Recently I was asked why I did not do more specific, step-by-step instruction in my podcast and on my site. Although I have been a bit lax in my intended bullet-point info on individual strokes or techniques, I have to admit that the GPT tennis site is not about that–well, at least not specifically about that. After all, if you are a tennis fan, you are more than aware that many sites exist from folks who are happy to provide the specifics, as they see it, to every stroke in the book. My intention with Gotta Play Tennis was never to be another "me too" site. More so than many others, I am one of YOU! I did not grow up taking tennis lessons at a club, did not have parents who gave me support in tennis financially or otherwise, and did not flourish in an era where tennis video and support was a mouse-click away. I learned by the "school of hard knocks", reading books and magazines, trial and error, and emulation of over three decades of tennis pros.
I see tennis as a journey and not a destination. If I've ever arrived at what I would call the complete game, then my burning desire to improve might be extinguished. That would be against my nature of continued growth. Many others out on the net have wonderful, detailed and insightful content to share. The really smart thing to do is learn something from what everyone has to say. I may agree in many cases, and in some cases I may disagree. But the end result is learning and growing. My only caution for you is to consider any content within context. I try to provide a comprehensive foundation of context when describing a stroke, technique or strategy. And my hope is that this has been helpful. After almost four decades on the court, I must know something of value.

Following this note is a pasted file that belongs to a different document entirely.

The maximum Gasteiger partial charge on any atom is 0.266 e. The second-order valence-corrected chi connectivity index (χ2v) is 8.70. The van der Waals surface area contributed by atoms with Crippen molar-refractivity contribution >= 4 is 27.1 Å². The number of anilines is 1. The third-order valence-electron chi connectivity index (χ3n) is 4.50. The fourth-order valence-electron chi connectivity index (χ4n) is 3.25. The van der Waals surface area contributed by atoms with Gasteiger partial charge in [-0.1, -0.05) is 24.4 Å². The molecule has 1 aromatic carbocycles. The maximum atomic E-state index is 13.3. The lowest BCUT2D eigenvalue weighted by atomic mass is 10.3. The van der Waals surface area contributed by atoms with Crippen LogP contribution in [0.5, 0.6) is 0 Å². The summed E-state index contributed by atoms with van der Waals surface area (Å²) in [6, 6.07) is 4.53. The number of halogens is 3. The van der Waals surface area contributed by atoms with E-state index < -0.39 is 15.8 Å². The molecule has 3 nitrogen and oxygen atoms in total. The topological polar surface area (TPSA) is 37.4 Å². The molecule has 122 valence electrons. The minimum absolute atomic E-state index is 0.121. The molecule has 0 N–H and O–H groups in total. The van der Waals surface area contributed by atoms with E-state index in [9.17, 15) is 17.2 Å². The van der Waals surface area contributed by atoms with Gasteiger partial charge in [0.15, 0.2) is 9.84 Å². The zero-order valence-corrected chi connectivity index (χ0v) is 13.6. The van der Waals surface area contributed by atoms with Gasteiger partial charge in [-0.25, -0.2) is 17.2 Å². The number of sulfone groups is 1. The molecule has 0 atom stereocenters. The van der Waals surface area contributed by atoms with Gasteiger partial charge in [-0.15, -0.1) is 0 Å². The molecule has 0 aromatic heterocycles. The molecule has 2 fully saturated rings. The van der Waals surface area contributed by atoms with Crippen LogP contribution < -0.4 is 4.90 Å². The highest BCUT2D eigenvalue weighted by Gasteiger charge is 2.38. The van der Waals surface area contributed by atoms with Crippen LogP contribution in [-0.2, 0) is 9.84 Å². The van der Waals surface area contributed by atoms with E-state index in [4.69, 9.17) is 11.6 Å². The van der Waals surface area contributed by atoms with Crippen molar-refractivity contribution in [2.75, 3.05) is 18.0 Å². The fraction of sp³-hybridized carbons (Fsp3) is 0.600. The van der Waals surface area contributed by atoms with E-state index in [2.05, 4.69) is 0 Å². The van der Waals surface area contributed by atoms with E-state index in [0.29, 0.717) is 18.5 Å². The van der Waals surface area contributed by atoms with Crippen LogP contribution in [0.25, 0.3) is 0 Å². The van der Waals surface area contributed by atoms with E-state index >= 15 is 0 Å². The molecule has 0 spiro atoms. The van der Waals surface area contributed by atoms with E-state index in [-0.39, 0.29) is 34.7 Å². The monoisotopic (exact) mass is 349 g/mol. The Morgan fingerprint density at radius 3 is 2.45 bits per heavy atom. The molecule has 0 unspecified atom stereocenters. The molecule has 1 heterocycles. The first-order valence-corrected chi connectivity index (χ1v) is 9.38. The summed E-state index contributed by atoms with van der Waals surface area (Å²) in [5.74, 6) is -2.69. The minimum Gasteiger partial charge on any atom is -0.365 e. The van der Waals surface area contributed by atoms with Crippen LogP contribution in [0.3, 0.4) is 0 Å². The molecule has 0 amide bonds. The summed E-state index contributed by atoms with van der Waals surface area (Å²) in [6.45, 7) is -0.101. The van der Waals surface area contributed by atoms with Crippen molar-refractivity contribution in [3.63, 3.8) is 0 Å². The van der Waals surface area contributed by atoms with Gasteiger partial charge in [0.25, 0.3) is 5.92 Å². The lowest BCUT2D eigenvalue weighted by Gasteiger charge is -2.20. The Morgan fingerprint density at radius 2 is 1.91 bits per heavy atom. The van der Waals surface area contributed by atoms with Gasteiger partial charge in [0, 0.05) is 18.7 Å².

Also, my podcast is about enjoyment and entertainment through learning. Unless you are looking to play professional tennis, you play because it is FUN! The Gotta Play Tennis site and podcast is about enjoying and learning. I certainly do not have all the answers, but fortunately there are enough smart and talented people around that I don't need to even try to. We learn best by taking everything in with an open mind and sifting out what does not make sense in our individual game or life. Let's face it, you know yourself much better than any of us on the other side of a website can know you.
Take what you can from my site and then check out the others. We all have something to provide that can help. Just remember the opening line in my podcast: "Perhaps my advice can help you become a better player, provide a pathway to more tennis knowledge, or just supply pointers for more fun on the court."